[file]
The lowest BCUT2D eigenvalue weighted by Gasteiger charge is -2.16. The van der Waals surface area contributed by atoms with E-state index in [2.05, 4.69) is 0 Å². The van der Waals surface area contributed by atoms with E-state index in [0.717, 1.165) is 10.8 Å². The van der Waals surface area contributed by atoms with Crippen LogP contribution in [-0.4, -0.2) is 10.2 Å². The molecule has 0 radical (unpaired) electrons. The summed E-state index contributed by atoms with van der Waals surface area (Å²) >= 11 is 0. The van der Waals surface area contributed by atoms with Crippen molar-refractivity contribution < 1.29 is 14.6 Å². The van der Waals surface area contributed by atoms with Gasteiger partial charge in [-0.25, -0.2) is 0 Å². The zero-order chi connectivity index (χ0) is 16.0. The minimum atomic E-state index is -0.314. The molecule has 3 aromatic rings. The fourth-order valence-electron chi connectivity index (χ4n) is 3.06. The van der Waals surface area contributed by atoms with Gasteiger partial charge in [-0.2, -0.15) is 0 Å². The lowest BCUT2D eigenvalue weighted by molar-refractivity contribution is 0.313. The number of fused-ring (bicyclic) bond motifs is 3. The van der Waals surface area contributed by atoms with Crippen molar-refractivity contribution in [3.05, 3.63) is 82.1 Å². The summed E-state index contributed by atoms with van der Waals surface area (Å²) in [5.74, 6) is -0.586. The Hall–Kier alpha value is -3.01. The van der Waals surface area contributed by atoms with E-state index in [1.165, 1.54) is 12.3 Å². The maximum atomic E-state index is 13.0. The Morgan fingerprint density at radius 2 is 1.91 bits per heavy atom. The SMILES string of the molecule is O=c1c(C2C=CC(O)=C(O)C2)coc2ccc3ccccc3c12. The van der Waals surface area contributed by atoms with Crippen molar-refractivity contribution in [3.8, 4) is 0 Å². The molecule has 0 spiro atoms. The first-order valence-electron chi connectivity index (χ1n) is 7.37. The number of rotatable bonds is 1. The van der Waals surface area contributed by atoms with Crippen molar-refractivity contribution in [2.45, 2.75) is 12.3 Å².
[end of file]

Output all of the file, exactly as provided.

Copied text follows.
The lowest BCUT2D eigenvalue weighted by Gasteiger charge is -2.16. The van der Waals surface area contributed by atoms with E-state index in [2.05, 4.69) is 0 Å². The van der Waals surface area contributed by atoms with E-state index in [0.717, 1.165) is 10.8 Å². The van der Waals surface area contributed by atoms with Crippen LogP contribution in [-0.4, -0.2) is 10.2 Å². The molecule has 0 radical (unpaired) electrons. The summed E-state index contributed by atoms with van der Waals surface area (Å²) >= 11 is 0. The van der Waals surface area contributed by atoms with Crippen molar-refractivity contribution < 1.29 is 14.6 Å². The van der Waals surface area contributed by atoms with Gasteiger partial charge in [-0.25, -0.2) is 0 Å². The zero-order chi connectivity index (χ0) is 16.0. The minimum atomic E-state index is -0.314. The molecule has 3 aromatic rings. The fourth-order valence-electron chi connectivity index (χ4n) is 3.06. The van der Waals surface area contributed by atoms with Gasteiger partial charge in [-0.2, -0.15) is 0 Å². The lowest BCUT2D eigenvalue weighted by molar-refractivity contribution is 0.313. The number of fused-ring (bicyclic) bond motifs is 3. The van der Waals surface area contributed by atoms with Crippen molar-refractivity contribution in [3.05, 3.63) is 82.1 Å². The summed E-state index contributed by atoms with van der Waals surface area (Å²) in [5.74, 6) is -0.586. The Hall–Kier alpha value is -3.01. The van der Waals surface area contributed by atoms with E-state index in [1.165, 1.54) is 12.3 Å². The maximum atomic E-state index is 13.0. The Morgan fingerprint density at radius 2 is 1.91 bits per heavy atom. The SMILES string of the molecule is O=c1c(C2C=CC(O)=C(O)C2)coc2ccc3ccccc3c12. The van der Waals surface area contributed by atoms with Crippen molar-refractivity contribution in [3.8, 4) is 0 Å². The molecule has 0 spiro atoms. The first-order valence-electron chi connectivity index (χ1n) is 7.37. The number of rotatable bonds is 1. The van der Waals surface area contributed by atoms with Crippen molar-refractivity contribution in [2.45, 2.75) is 12.3 Å².